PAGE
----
Lapera: Right. With a traditional IRA, as with a Roth IRA, but Roth IRAs don't come with tax breaks, the contribution limit for 2016 is $5,500 for people who are not at catch-up age which is, what, 50?

Caplinger: Yeah. If you're younger than 50, then $5,500 is the limit. 50 or older you get an extra $1,000, which brings the total up to $6,500.

Lapera: That's a nice little tax break if you need one. The other thing you can do if you have one is contribute to your health savings account.

Caplinger: That's right. Again, in order to qualify for that, a whole bunch of stuff has already have been in place for 2016 before that calendar year ended, specifically that you had a high-deductible health plan, that you met the requirements that would let you do a tax-deductible health savings account. If that's the case for you, then you have until the tax filing deadline to get that money into the health savings account and have it count as a 2016 deduction on your tax return.

Lapera: Quick question for you about the traditional IRA going back a little bit. Could someone, in theory, open one today, and then fully fund it and have it still count toward the 2016 tax deadline?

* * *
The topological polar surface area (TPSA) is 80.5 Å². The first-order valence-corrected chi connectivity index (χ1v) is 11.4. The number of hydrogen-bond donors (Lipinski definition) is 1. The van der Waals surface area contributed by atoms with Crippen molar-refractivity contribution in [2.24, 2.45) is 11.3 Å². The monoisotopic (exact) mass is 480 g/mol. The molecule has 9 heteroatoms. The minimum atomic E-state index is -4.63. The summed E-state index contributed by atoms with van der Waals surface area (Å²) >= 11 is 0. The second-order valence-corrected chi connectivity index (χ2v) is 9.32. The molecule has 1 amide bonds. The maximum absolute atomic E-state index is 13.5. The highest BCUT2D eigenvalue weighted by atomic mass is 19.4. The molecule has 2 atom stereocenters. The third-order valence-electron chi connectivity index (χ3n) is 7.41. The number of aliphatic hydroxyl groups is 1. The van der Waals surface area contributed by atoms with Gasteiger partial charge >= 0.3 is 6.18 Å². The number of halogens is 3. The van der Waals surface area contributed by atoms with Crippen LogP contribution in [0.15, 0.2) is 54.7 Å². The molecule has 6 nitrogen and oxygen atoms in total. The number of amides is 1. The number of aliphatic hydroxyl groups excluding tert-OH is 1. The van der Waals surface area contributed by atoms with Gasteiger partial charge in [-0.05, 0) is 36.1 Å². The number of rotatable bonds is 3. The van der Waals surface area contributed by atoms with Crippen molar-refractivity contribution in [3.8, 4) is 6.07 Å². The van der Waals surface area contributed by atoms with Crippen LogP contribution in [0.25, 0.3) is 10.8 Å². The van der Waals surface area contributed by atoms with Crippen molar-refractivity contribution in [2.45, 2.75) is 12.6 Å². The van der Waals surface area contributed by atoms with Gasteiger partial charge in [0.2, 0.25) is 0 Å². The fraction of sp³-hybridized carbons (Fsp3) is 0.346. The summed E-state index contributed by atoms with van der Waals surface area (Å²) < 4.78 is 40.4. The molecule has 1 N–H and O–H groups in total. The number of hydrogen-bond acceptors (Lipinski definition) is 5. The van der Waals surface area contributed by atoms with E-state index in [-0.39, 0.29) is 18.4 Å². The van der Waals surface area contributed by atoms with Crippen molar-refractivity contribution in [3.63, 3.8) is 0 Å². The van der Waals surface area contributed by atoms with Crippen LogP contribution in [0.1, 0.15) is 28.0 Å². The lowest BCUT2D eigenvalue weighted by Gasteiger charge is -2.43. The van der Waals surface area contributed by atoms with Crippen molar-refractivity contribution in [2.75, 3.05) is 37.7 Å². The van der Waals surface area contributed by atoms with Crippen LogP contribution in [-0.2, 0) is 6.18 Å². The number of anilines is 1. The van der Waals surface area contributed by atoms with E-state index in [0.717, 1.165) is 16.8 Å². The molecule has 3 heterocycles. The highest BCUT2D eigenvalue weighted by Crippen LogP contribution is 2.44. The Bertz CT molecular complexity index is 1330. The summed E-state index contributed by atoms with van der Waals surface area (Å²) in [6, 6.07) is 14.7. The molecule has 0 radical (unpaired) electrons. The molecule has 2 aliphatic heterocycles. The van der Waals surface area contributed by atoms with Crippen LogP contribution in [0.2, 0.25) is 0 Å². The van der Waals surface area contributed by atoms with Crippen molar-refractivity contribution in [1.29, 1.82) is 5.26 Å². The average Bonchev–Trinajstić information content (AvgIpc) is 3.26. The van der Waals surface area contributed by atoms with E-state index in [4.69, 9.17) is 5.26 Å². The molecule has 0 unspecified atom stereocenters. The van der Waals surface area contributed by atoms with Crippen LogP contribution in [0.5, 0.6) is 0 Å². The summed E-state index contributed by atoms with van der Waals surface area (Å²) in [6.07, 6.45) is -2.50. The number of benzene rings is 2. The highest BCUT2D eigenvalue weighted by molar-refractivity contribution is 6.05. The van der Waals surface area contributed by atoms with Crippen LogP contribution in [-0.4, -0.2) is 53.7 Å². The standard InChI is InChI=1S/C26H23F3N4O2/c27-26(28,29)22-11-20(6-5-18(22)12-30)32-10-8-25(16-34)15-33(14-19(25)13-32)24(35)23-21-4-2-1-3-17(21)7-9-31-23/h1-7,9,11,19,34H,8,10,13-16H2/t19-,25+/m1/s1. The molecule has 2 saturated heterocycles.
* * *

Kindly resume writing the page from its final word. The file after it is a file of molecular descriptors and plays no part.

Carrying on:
Caplinger: Yeah. For a traditional IRA, that's definitely the case. In fact, you'll see a lot of the brokerage companies are really pushing hard. It's going to be a busy week for them, because they have to get all that paperwork done quickly so their new clients will be able to take advantage of that. But, yes, that's something that, in many cases, you might decide in order to facilitate things to go physically to a financial institution and write a check and get that money in there, rather than doing things at a slower pace. But, yeah, your broker should be ready for you, if you are interested in getting that IRA done. They will have everything as efficient as possible to let that happen.